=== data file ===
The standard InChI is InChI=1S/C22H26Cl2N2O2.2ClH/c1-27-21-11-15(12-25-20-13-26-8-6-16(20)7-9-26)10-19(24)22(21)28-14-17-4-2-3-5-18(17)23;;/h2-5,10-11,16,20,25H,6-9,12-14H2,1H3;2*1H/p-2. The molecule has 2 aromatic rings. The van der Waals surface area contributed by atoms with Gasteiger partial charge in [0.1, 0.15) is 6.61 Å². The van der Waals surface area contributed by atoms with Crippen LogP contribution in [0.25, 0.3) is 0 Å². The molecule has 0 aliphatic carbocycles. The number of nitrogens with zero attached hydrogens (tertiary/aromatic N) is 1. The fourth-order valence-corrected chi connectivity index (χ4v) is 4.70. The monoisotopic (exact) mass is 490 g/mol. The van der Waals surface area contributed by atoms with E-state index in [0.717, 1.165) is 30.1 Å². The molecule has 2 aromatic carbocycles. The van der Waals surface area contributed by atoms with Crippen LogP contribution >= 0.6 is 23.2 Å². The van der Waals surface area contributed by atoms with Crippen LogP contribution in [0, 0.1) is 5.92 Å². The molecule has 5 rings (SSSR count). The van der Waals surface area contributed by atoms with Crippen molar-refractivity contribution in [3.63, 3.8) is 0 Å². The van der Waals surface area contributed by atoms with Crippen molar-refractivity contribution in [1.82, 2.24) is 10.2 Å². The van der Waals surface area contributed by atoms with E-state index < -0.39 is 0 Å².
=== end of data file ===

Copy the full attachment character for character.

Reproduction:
The standard InChI is InChI=1S/C22H26Cl2N2O2.2ClH/c1-27-21-11-15(12-25-20-13-26-8-6-16(20)7-9-26)10-19(24)22(21)28-14-17-4-2-3-5-18(17)23;;/h2-5,10-11,16,20,25H,6-9,12-14H2,1H3;2*1H/p-2. The molecule has 2 aromatic rings. The van der Waals surface area contributed by atoms with Gasteiger partial charge in [0.1, 0.15) is 6.61 Å². The van der Waals surface area contributed by atoms with Crippen LogP contribution in [0.25, 0.3) is 0 Å². The molecule has 0 aliphatic carbocycles. The number of nitrogens with zero attached hydrogens (tertiary/aromatic N) is 1. The fourth-order valence-corrected chi connectivity index (χ4v) is 4.70. The monoisotopic (exact) mass is 490 g/mol. The van der Waals surface area contributed by atoms with E-state index in [0.717, 1.165) is 30.1 Å². The molecule has 2 aromatic carbocycles. The van der Waals surface area contributed by atoms with Crippen LogP contribution >= 0.6 is 23.2 Å². The van der Waals surface area contributed by atoms with Crippen LogP contribution in [0, 0.1) is 5.92 Å². The molecule has 5 rings (SSSR count). The van der Waals surface area contributed by atoms with Crippen molar-refractivity contribution in [3.63, 3.8) is 0 Å². The van der Waals surface area contributed by atoms with Crippen molar-refractivity contribution in [1.82, 2.24) is 10.2 Å². The van der Waals surface area contributed by atoms with E-state index < -0.39 is 0 Å².